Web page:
Inaccurate information has the potential to destroy people’s investments, and traders are generally keen on scrutinizing information or news that may affect their portfolio. A darker reality presents itself when private information regarding market conditions is used in an unfair manner by the few people privy to it, while the general public and other investors are left bearing the burden of these cheaters.
Many of us have heard of insider trading and corruption in financial markets. These issues are especially important in today’s financial world since both institutional markets and cryptocurrencies have become much more accessible to retail level investors, who can only hope others are playing the market fairly.
Cryptocurrency trading is far less regulated than other financial markets due to the decentralized structure, the anonymity associated with digital coins, and the short timespan in which they’ve existed. For institutional investors, there is doubt regarding the safety of cryptocurrencies as investments, as the absence of regulation limits their perceived integrity. This fear of unfair behavior is heightened by the thought of people with access to private information since there is often no recourse available if investments go sour. Typically this is called insider trading. However, existing trade markets that are subjected to regulation aren’t without similar risks.
Some countries don’t have laws preventing insider trading, but many nations have developed regulatory bodies to reduce fraud in the marketplace. Insider trading can be very difficult to identify especially at the retail-investment level when no broker licenses or other formal registration is required. Even in places with protections, these acts can go temporarily unnoticed until the damage is done.
This happened in Australia when a national bank employee continuously received private financial information from a friend working in the ABS (Australian Bureau of Statistics) and accrued $7 million over one year. This man was able to use unreleased financial data to make profitable trades before the rest of the market had a chance to react. People acting unethically in the market can avoid being caught if they are adept at spanning their profits over time, camouflaging themselves from regulators.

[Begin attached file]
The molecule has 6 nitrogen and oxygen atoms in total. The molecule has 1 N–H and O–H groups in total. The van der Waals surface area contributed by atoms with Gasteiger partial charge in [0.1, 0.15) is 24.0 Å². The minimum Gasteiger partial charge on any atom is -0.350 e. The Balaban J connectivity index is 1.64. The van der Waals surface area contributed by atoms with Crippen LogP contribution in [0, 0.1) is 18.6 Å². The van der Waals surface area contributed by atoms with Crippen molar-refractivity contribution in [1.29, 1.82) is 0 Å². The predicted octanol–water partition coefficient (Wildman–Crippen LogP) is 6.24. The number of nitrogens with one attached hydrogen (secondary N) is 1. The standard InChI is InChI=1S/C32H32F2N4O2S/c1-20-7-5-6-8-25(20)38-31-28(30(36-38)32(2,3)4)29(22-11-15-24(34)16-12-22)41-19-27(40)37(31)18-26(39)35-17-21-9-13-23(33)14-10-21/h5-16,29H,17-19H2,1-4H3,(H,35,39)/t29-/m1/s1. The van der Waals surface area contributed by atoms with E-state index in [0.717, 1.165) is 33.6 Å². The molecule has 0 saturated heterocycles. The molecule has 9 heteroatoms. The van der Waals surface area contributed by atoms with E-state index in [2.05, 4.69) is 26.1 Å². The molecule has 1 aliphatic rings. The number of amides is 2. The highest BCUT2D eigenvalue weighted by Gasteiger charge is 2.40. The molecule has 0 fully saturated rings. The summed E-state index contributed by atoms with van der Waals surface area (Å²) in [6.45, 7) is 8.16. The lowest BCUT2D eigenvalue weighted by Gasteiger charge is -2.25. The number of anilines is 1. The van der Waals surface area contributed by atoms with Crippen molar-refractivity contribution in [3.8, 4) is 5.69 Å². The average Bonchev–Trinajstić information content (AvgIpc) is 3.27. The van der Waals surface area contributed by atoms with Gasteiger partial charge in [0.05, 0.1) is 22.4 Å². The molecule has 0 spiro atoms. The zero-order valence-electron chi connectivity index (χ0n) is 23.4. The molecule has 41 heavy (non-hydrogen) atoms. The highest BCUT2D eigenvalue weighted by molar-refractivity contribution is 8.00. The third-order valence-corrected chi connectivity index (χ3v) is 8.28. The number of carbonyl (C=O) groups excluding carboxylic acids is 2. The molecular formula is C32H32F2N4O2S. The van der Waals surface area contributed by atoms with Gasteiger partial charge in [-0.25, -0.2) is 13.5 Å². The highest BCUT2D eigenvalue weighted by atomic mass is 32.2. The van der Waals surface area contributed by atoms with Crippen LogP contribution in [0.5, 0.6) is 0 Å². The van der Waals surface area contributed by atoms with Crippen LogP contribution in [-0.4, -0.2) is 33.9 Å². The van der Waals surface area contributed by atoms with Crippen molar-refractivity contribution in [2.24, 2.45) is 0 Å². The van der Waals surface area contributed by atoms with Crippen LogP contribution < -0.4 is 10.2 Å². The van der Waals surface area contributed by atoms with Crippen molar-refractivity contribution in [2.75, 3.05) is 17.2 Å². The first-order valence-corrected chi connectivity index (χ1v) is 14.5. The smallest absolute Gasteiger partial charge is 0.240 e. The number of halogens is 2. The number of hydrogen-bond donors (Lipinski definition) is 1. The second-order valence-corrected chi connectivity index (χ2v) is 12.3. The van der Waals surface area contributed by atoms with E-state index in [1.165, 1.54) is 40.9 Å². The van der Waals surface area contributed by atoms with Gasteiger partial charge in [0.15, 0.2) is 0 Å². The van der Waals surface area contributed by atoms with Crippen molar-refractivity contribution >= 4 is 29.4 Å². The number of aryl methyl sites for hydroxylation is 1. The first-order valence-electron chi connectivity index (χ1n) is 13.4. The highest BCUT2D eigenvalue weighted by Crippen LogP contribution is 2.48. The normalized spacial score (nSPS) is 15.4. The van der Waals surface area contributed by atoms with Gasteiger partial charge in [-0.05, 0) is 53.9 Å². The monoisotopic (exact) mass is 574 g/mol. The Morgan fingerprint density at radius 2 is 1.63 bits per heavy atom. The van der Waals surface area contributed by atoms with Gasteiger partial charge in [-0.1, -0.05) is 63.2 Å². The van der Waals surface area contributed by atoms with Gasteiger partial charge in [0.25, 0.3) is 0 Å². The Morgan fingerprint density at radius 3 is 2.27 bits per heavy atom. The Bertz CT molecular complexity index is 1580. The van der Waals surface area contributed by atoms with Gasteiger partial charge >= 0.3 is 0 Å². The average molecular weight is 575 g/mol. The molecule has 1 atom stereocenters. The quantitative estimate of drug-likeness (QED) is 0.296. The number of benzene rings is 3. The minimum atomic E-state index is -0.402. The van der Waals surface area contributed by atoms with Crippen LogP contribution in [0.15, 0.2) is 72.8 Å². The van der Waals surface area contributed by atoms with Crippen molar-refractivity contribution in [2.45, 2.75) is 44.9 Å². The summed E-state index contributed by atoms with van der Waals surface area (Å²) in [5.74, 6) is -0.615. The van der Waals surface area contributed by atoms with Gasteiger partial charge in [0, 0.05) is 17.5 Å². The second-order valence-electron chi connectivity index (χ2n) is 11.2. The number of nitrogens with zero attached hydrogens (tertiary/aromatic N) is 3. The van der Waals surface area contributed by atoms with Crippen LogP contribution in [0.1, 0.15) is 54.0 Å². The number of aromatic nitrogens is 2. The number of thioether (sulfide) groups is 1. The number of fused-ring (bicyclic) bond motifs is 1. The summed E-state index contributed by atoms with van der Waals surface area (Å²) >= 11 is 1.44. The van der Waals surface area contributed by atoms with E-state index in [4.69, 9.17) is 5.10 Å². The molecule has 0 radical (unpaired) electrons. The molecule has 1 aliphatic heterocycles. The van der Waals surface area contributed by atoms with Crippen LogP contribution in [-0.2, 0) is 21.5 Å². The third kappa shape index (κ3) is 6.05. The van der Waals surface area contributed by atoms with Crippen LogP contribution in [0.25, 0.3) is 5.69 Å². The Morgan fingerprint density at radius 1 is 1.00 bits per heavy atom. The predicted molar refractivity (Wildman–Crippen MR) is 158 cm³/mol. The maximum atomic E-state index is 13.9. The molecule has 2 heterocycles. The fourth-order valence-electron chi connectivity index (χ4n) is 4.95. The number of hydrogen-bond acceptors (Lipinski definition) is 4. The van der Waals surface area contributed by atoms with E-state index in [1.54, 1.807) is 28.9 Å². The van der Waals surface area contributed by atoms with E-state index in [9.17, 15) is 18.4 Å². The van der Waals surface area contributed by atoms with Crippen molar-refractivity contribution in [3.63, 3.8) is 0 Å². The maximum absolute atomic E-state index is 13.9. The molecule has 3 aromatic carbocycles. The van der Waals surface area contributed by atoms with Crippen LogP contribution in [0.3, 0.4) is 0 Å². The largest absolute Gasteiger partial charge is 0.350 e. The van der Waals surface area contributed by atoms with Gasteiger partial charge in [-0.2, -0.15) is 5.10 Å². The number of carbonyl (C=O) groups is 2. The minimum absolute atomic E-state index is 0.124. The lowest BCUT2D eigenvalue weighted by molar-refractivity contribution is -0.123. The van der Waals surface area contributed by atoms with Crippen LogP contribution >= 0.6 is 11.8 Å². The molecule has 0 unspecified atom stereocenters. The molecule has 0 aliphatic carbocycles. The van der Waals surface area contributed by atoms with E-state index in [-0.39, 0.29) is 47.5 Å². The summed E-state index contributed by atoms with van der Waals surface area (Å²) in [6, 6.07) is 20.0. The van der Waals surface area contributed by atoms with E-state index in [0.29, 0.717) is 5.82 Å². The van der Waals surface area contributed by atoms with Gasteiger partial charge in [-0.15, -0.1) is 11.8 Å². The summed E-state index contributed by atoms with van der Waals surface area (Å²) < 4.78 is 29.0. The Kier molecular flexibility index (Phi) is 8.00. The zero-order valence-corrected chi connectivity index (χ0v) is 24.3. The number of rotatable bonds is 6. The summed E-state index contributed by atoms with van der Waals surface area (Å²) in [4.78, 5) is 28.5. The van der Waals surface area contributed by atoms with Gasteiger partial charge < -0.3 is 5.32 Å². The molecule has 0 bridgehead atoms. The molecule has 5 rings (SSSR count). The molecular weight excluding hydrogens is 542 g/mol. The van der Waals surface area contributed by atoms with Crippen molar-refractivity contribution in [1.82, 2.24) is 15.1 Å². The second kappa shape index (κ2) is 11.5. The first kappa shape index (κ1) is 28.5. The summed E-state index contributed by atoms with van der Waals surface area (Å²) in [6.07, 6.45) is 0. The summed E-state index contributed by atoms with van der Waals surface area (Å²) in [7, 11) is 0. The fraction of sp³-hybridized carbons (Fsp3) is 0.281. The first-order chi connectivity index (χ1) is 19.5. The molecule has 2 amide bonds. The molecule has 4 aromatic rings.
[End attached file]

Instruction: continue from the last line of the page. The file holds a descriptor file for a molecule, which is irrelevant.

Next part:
Speculation is another form of unethical behavior that in turn affects prices in the crypto market. Cryptocurrencies’ volatility problems are partially caused by this speculation, and digital coins without mechanisms to limit volatility can have their value fluctuate at extreme levels due to information sharing. Since the US and some other countries are now regulating cryptocurrency investment, we are beginning to see the outline of how governments will prevent unethical behavior in these markets. In the meantime, many countries don’t regulate cryptocurrencies and most platforms retain anonymity for their users.
This is one reason that some nations are hesitant to encourage cryptocurrency investment and incorporate cryptocurrencies into formal financial markets.
However, the enormous growth and popularity of the cryptocurrency market have motivated multiple governments to explore, create, implement, and regulate them. The hurdles to overcome insider trading are large.
Coinbase, one of the largest cryptocurrency exchanges, launched an internal investigation into the launch of Bitcoin Cash on their website. Insider trading allegations arose because shortly before offering Bitcoin Cash on their exchange website, the market price of Bitcoin Cash rapidly increased without any known market indicators. This suggested that employees acted on private knowledge of the Bitcoin Cash launch on Coinbase and began investing in the currency ahead of the rest of the market, expecting that the price would increase after news of its release.
Coinbase determined that there was no wrongdoing by their employees, but Coinbase customers have filed a class action lawsuit against the exchange that is still active and in its early proceedings. Events like this are exactly what makes institutional investors uncomfortable with cryptocurrencies.
The CFTC (Commodity Futures Trading Commission) would be the US regulatory body in charge of monitoring insider trading in cryptocurrencies. So far there has been no sign that they intend to regulate despite having authority. Their ability to prosecute people is greatly decreased by the fact that trading information must have been accessed by a breach of duty, or through fraud and deception to constitute insider trading.